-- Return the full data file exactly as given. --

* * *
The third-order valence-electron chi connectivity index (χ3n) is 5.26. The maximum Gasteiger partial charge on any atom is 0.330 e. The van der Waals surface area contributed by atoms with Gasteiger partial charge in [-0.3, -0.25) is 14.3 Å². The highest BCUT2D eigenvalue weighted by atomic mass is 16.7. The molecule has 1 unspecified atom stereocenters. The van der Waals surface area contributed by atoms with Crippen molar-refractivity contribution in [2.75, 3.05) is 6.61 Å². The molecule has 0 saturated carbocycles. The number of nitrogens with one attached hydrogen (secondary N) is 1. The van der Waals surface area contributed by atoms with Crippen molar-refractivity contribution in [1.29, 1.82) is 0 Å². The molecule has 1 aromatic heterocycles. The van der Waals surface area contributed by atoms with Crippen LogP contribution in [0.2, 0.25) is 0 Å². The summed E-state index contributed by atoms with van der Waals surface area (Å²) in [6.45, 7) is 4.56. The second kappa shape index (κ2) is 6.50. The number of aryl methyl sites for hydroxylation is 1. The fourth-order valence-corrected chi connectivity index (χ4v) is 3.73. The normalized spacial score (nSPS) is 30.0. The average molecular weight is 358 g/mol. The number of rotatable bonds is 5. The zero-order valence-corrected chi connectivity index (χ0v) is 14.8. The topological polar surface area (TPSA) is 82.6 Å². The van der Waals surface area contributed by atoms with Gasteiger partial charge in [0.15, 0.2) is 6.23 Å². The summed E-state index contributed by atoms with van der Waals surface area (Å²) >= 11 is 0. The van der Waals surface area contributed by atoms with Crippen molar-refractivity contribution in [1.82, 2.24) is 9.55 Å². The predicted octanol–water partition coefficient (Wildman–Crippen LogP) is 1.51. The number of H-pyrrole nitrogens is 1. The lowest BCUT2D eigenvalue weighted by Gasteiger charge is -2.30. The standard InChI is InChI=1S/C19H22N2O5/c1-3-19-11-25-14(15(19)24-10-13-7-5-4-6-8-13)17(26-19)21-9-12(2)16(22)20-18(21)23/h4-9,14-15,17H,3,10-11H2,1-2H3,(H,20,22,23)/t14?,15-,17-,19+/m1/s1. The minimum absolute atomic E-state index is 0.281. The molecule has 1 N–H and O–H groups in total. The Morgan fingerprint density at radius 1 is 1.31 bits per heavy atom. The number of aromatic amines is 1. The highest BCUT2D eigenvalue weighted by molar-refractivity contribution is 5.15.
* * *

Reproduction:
The third-order valence-electron chi connectivity index (χ3n) is 5.26. The maximum Gasteiger partial charge on any atom is 0.330 e. The van der Waals surface area contributed by atoms with Gasteiger partial charge in [-0.3, -0.25) is 14.3 Å². The highest BCUT2D eigenvalue weighted by atomic mass is 16.7. The molecule has 1 unspecified atom stereocenters. The van der Waals surface area contributed by atoms with Crippen molar-refractivity contribution in [2.75, 3.05) is 6.61 Å². The molecule has 0 saturated carbocycles. The number of nitrogens with one attached hydrogen (secondary N) is 1. The van der Waals surface area contributed by atoms with Crippen molar-refractivity contribution in [1.29, 1.82) is 0 Å². The molecule has 1 aromatic heterocycles. The van der Waals surface area contributed by atoms with Crippen LogP contribution in [0.2, 0.25) is 0 Å². The summed E-state index contributed by atoms with van der Waals surface area (Å²) in [6.45, 7) is 4.56. The second kappa shape index (κ2) is 6.50. The number of aryl methyl sites for hydroxylation is 1. The fourth-order valence-corrected chi connectivity index (χ4v) is 3.73. The normalized spacial score (nSPS) is 30.0. The average molecular weight is 358 g/mol. The number of rotatable bonds is 5. The zero-order valence-corrected chi connectivity index (χ0v) is 14.8. The topological polar surface area (TPSA) is 82.6 Å². The van der Waals surface area contributed by atoms with Gasteiger partial charge in [0.15, 0.2) is 6.23 Å². The summed E-state index contributed by atoms with van der Waals surface area (Å²) >= 11 is 0. The van der Waals surface area contributed by atoms with Crippen molar-refractivity contribution in [1.82, 2.24) is 9.55 Å². The predicted octanol–water partition coefficient (Wildman–Crippen LogP) is 1.51. The number of H-pyrrole nitrogens is 1. The lowest BCUT2D eigenvalue weighted by Gasteiger charge is -2.30. The standard InChI is InChI=1S/C19H22N2O5/c1-3-19-11-25-14(15(19)24-10-13-7-5-4-6-8-13)17(26-19)21-9-12(2)16(22)20-18(21)23/h4-9,14-15,17H,3,10-11H2,1-2H3,(H,20,22,23)/t14?,15-,17-,19+/m1/s1. The minimum absolute atomic E-state index is 0.281. The molecule has 1 N–H and O–H groups in total. The Morgan fingerprint density at radius 1 is 1.31 bits per heavy atom. The number of aromatic amines is 1. The highest BCUT2D eigenvalue weighted by molar-refractivity contribution is 5.15.